THE CURE Disintegration (Rhino
Records) Dig out the black eyeliner; it’s time to get pouty like it’s 1989. That’s the year lead singer Robert Smith and his gloomy, melancholic alt-rock brood The Cure released
Disintegration, signaling The Cure’s return to more gothic-tinged fare after its 1987 saccharine-pop release, Kiss
Me, Kiss Me, Kiss Me. With the band weathering a tempest of personality conflicts and Smith in self-imposed, hallucinogen-induced isolation during the recording of Disintegration, dread and tension were bound to seep into the music. You’ll find it here, too, especially on the bonus disc of instrumentals and rare demos from 1988 and 1989. It’s a must-have for Cure devotees, and it compensates for the disappointing remaster of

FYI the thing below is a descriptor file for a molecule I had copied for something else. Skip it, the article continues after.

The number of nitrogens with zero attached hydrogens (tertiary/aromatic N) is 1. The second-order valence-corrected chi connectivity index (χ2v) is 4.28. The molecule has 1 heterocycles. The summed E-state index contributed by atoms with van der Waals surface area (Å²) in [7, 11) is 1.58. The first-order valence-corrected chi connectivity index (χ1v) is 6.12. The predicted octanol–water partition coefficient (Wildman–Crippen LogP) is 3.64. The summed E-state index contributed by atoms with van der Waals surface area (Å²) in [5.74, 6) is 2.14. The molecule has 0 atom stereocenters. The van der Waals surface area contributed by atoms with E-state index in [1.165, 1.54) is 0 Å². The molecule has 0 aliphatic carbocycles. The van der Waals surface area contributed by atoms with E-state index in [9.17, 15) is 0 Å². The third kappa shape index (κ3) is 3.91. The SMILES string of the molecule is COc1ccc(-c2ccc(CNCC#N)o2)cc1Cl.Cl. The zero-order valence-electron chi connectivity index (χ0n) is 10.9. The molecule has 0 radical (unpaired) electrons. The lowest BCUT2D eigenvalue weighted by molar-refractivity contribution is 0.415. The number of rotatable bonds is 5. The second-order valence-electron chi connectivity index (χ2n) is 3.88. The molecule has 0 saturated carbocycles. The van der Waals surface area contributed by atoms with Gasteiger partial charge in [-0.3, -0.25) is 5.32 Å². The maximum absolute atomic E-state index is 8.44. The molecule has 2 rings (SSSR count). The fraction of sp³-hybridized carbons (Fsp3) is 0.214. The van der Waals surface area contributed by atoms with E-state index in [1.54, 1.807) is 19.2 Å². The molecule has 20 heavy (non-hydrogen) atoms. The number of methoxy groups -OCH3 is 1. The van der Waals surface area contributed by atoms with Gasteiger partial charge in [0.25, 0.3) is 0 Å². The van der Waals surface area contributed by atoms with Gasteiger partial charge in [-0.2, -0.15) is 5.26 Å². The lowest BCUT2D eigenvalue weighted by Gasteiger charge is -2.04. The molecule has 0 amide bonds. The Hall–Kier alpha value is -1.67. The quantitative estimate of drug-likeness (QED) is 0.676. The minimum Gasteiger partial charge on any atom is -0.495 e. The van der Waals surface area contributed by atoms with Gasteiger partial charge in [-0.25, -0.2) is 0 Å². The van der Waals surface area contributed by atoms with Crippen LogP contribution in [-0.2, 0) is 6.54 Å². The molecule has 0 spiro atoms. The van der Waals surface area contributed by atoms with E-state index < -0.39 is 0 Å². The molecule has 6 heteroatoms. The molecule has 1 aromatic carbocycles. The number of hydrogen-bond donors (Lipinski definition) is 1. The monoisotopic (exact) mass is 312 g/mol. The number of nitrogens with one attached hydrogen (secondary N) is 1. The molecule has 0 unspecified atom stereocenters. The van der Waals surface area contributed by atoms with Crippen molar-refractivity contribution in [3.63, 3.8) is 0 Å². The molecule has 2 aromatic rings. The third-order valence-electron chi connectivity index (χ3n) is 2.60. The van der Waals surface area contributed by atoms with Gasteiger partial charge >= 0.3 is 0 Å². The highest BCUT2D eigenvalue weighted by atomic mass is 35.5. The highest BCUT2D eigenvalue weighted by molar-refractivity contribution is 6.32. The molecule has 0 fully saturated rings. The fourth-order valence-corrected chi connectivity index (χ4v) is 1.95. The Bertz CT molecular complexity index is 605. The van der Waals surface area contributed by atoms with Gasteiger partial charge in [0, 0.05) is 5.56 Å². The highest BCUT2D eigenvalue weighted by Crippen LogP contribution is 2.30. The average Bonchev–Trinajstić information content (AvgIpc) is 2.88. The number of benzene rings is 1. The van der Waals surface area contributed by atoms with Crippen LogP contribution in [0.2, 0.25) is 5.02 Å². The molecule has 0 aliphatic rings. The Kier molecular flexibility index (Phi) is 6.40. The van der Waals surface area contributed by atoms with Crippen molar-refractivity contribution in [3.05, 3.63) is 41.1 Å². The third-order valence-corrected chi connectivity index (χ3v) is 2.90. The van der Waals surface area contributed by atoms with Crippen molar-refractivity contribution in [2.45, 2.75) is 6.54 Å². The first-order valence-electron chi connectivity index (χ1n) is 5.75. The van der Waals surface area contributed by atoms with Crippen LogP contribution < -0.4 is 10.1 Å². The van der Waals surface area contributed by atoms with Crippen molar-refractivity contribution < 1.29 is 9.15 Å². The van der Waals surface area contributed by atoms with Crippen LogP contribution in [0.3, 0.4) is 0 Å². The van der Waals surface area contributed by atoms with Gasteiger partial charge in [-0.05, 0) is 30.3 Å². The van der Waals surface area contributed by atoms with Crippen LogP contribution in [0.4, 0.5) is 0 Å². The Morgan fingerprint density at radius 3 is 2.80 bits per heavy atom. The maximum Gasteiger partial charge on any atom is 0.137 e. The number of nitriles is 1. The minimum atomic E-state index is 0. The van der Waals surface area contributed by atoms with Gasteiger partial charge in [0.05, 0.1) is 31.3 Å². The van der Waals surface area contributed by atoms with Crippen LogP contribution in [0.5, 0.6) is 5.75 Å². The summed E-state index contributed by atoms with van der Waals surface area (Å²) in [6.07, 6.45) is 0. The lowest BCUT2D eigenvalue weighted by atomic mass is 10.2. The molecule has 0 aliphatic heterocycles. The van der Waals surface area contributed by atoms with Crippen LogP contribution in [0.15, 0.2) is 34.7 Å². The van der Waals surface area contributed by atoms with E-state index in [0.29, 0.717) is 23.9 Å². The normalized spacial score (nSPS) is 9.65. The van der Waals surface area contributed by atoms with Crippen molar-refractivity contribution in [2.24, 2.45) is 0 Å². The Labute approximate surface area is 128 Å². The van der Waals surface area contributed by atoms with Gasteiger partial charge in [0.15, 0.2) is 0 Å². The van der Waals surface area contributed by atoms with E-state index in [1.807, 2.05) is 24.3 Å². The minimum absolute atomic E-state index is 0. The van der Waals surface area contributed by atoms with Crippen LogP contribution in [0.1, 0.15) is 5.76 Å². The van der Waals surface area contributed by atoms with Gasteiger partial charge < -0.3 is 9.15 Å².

Disintegration included in this three-disc package. With ridiculously increased bass levels and an oversoftening of most instrumentation (especially percussion), the sprawling, echo-y atmosphere of the 1989 pressing disappears, as does some of the dark tone that originally oozed from songs like “Prayers for Rain.” The carrot on a stick for most die-hard Cure fans here is a third CD, Entreat Plus — newly remixed live versions of
Disintegration’s songs arranged in album order that were recorded at London’s Wembley Arena in July 1989. (Most of the songs appear on the 1991 live album, Entreat, but there are four bonus tracks here worth having.) British music journalist Johnny Black’s brief but well-crafted liner notes should have most aging bat-cavers happily cruising Fascination Street once again.